Why (and How) We Should Learn Slash's Guitar Habits
A crown is not always made of gold. Sometimes it’s made of black, majestic leather and sits atop a frazzled mane hiding a face we mere mortals are unworthy to completely glimpse.
Jet black spectacles further conceal the larger-than-life figure’s true identity, making him seem more like a super hero than a guitar hero.
A Les Paul as his scepter, he commands the stage as we bask in his glory. He has only one name: Slash.
While crazy attire certainly adds to the enigma of Slash, he didn’t become one of the most respected guitarists on the planet by playing dress-up. He developed a style that we can all learn from, and we should start by mastering his soaring vibrato technique. In every memorable Slash solo, there’s at least one moment where he hits a bend that splits the skies and fires a beam of white light from his guitar.
The mechanics rely on the popular “claw” grip that many masters of the frets have used, including Jimi Hendrix, Joe Satriani and Steve Vai. I’ve also identified a particular tonality Slash uses in his playing, which I’ve dubbed the “Slash scale.” It’s a combination of pentatonic and non-diatonic chord tones that breaks down the walls between blues and hard rock, forming a sound that many guitar players would eventually be influenced by, whether they liked it or not.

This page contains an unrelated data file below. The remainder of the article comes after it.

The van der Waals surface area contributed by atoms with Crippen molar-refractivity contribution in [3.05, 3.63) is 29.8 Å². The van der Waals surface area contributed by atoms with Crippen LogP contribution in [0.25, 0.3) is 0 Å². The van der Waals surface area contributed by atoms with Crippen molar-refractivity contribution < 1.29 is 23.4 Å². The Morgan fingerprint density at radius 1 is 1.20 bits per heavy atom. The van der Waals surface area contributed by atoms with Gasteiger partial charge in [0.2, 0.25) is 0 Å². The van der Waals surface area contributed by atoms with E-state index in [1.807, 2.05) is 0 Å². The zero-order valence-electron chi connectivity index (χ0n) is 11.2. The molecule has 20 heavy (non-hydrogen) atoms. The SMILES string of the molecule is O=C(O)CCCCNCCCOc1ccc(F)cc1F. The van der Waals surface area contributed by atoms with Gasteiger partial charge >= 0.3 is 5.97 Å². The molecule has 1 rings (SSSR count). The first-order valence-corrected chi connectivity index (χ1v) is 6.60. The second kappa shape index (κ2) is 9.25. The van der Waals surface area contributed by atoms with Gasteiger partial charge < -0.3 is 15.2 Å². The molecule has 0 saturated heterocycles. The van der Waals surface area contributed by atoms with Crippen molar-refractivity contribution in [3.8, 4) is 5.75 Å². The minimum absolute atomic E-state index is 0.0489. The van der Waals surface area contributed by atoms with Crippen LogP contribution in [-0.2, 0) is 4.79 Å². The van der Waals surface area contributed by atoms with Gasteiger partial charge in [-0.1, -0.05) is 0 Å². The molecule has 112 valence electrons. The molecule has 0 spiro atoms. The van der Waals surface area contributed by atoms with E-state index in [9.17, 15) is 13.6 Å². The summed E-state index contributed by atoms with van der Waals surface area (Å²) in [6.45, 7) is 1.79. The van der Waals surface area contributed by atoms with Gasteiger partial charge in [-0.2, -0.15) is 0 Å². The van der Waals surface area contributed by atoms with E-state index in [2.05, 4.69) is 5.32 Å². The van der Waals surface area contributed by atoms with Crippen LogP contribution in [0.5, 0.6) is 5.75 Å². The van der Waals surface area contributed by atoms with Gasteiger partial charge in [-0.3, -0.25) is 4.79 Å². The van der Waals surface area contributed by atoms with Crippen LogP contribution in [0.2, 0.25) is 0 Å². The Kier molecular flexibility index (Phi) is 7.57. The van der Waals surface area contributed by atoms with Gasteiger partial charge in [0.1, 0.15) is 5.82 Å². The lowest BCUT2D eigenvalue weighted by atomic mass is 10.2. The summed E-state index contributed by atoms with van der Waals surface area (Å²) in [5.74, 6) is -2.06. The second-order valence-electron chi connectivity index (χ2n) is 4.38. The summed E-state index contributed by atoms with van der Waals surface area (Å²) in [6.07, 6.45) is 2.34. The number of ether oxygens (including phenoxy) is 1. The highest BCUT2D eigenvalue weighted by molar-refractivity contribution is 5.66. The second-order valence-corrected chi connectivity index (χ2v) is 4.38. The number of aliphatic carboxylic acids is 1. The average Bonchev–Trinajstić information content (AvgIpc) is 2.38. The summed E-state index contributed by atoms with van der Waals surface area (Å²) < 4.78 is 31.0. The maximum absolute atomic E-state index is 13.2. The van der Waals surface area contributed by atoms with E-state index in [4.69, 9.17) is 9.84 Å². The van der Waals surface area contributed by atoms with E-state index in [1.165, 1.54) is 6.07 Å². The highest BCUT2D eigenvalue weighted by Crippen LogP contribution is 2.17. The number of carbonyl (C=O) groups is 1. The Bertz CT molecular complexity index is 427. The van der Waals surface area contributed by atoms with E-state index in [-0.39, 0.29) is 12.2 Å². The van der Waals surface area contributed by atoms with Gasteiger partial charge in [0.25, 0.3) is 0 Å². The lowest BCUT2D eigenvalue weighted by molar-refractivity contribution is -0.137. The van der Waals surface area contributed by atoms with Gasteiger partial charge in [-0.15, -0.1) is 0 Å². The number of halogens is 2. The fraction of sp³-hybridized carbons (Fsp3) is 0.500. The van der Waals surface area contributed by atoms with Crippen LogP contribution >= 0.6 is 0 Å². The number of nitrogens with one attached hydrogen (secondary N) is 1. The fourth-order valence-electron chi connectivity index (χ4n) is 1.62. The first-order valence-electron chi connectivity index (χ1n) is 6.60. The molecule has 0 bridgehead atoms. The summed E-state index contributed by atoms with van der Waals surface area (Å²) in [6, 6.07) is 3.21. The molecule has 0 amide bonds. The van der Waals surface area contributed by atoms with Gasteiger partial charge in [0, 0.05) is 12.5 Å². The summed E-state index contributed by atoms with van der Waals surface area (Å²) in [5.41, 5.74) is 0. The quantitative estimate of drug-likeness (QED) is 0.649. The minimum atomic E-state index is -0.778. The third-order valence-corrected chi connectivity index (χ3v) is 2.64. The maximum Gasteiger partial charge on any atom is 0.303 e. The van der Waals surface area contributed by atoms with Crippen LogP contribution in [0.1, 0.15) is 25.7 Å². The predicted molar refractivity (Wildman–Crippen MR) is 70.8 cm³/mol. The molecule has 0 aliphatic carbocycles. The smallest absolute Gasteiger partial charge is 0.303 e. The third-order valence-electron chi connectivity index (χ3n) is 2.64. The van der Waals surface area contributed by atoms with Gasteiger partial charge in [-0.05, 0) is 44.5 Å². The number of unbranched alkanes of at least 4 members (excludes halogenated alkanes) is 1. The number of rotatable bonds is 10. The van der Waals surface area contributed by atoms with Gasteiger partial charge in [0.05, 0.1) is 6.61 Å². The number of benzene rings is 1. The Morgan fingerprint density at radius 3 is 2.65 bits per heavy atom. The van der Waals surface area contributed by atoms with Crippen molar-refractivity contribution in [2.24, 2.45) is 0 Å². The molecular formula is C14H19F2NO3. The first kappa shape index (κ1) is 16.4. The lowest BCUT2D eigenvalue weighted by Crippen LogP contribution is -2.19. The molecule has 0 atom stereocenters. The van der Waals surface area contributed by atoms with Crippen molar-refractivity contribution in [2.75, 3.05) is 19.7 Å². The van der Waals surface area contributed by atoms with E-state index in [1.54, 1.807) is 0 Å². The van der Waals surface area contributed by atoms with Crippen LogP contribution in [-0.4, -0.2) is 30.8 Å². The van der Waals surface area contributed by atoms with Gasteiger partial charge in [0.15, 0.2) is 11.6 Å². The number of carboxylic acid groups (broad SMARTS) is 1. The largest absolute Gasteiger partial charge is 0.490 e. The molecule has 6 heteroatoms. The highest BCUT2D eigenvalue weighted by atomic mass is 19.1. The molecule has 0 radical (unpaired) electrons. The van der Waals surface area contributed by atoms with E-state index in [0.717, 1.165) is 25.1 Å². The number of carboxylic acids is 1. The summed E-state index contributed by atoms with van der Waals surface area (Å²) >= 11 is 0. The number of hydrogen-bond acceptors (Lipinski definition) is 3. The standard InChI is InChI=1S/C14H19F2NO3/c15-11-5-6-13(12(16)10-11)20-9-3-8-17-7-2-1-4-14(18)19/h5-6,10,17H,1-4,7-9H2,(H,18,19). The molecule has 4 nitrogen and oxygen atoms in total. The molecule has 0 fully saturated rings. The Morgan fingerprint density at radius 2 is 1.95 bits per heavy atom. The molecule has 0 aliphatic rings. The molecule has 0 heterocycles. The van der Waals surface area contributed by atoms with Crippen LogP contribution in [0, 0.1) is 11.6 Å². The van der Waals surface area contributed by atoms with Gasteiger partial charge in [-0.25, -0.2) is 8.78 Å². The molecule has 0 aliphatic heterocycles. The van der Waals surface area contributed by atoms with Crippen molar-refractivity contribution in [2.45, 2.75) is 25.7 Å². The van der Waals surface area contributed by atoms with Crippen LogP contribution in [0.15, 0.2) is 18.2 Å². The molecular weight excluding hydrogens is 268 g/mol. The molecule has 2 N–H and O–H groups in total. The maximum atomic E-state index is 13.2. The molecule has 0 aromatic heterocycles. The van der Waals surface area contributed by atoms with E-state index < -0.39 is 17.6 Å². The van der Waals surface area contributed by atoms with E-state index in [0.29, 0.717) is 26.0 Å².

The guitar habits of Slash are outlined in the video below, but one thing that can’t be taught is his uncanny love of animals. Apparently, it’s normal for guitar gods to own 80 pet snakes. I’ll let you work that one out for yourself.
Tyler Larson is the founder of the guitar-centric website Music is Win. His entertaining guitar-related content receives hundreds of thousands of video views on Facebook per month, and his online guitar courses tout more than 1,500 students with a cumulative 4.7 rating on Udemy. Get in touch with Tyler on Facebook, watch more of his guitar lessons and vlogs on YouTube, and follow him on Twitter and Instagram.